As I mentioned in my review of Elizabeth Peters's Lord of the Silent
a couple of weeks ago, I plan to finish the last few installments of
her wonderful Amelia Peabody books fairly quickly. It's not my usual
style to race through a series, but my current work schedule (insanely
busy) demands some fun reading. Elizabeth Peters fills the bill.
This Bullet Review is focused on The Golden One, the sixteenth Peabody book; for a quick look at the series, see my review of the previous entry (click on the link above). Peters created such a fun and entertaining premise with fabulously unique characters and a fascinating setting that I'm sorry there are only three books left.
- What's happening in The Golden One: It's 1917 and World War I is winding down but still very much on everyone's minds. The Emerson-Peabody family decides to remain in Egypt for a long stay rather than risk the dangers of sea travel during wartime. The bulk of the action takes place in Luxor and involves antiquities theft, betrayal, and rumors of untouched tombs.
- Amelia Peabody's quirks: Amelia prides herself on being prepared for all emergencies--a good thing because the family is constantly getting into scrapes. She almost always carries one of her trademark "stout parasols" (one of which has a hidden dagger), and there are a couple of hysterical parasol scenes in The Golden One. She is also rarely without her belt, which is adorned with her "useful accoutrements." I love it that the Emersons' young Egyptian friend, Jumana, has fashioned her own belt in emulation of Amelia.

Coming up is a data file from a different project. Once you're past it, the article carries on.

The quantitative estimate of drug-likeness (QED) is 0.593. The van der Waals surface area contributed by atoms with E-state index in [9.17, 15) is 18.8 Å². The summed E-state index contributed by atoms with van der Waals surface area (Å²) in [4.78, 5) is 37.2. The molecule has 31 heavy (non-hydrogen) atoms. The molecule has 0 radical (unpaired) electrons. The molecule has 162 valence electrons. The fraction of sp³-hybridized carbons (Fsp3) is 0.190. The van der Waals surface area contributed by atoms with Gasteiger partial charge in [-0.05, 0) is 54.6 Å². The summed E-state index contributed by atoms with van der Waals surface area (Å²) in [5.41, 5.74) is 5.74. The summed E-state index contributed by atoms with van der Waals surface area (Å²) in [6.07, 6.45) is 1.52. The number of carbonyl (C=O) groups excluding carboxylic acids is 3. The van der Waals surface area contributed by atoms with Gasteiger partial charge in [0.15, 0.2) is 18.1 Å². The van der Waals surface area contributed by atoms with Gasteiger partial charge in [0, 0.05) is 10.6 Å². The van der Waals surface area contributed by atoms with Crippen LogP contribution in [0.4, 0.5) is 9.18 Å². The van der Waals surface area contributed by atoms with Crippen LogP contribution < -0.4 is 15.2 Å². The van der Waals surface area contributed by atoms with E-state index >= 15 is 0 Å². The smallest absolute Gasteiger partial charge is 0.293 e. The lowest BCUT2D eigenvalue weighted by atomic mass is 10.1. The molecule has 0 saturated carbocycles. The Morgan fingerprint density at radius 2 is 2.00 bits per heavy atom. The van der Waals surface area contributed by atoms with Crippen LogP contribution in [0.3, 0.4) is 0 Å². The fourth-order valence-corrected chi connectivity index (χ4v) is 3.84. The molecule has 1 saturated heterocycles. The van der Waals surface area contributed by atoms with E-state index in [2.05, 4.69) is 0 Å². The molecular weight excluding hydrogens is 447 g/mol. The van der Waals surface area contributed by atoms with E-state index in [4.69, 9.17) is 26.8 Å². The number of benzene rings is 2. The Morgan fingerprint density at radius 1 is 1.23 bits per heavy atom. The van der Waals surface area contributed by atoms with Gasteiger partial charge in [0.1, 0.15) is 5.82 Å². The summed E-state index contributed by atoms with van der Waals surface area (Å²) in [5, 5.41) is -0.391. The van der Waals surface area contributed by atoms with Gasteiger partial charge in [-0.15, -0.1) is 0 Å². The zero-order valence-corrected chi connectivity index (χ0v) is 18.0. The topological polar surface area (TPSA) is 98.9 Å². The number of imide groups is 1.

- Family matters: One of the successful decisions Peters made when writing this series was allowing her characters to age, mature, change, and grow. Emerson himself seems to be mellowing a bit professionally, and it's good to see. Nefret and Ramses's relationship continues to develop, and I like the way they are coming to terms with what kind of marriage they will have.
- What's ahead: The book ends with the expectation of further changes for the family, both personally and professionally. I can't wait to see what happens in both arenas.
- Audiobook notes: I have to be careful where I listen to the Amelia Peabody books because the main characters' antics and comments often have me laughing out loud. The combination of Peters's sense of humor and narrator Barbara Rosenblat's impeccable timing leaves me smiling. Such a great company when I'm on a walk or cooking.
Source: Borrowed (see review policy)
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